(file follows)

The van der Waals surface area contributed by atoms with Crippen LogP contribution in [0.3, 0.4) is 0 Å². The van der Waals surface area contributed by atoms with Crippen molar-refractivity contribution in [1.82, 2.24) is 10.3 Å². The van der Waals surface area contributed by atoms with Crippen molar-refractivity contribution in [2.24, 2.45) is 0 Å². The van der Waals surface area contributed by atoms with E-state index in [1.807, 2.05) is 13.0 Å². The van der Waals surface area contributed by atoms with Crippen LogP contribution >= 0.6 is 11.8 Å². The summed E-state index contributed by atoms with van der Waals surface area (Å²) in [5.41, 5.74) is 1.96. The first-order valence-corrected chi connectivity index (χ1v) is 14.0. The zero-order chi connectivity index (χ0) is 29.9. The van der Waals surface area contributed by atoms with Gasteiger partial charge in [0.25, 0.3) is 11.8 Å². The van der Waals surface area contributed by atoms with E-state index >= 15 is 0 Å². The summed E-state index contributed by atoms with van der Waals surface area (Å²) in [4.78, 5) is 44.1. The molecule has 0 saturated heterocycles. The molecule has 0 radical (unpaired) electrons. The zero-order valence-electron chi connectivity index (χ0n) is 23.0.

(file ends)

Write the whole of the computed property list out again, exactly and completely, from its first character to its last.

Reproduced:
The van der Waals surface area contributed by atoms with Crippen LogP contribution in [0.3, 0.4) is 0 Å². The van der Waals surface area contributed by atoms with Crippen molar-refractivity contribution in [1.82, 2.24) is 10.3 Å². The van der Waals surface area contributed by atoms with Crippen molar-refractivity contribution in [2.24, 2.45) is 0 Å². The van der Waals surface area contributed by atoms with E-state index in [1.807, 2.05) is 13.0 Å². The van der Waals surface area contributed by atoms with Crippen LogP contribution >= 0.6 is 11.8 Å². The summed E-state index contributed by atoms with van der Waals surface area (Å²) in [5.41, 5.74) is 1.96. The first-order valence-corrected chi connectivity index (χ1v) is 14.0. The zero-order chi connectivity index (χ0) is 29.9. The van der Waals surface area contributed by atoms with Gasteiger partial charge in [0.25, 0.3) is 11.8 Å². The van der Waals surface area contributed by atoms with E-state index >= 15 is 0 Å². The summed E-state index contributed by atoms with van der Waals surface area (Å²) in [4.78, 5) is 44.1. The molecule has 0 saturated heterocycles. The molecule has 0 radical (unpaired) electrons. The zero-order valence-electron chi connectivity index (χ0n) is 23.0.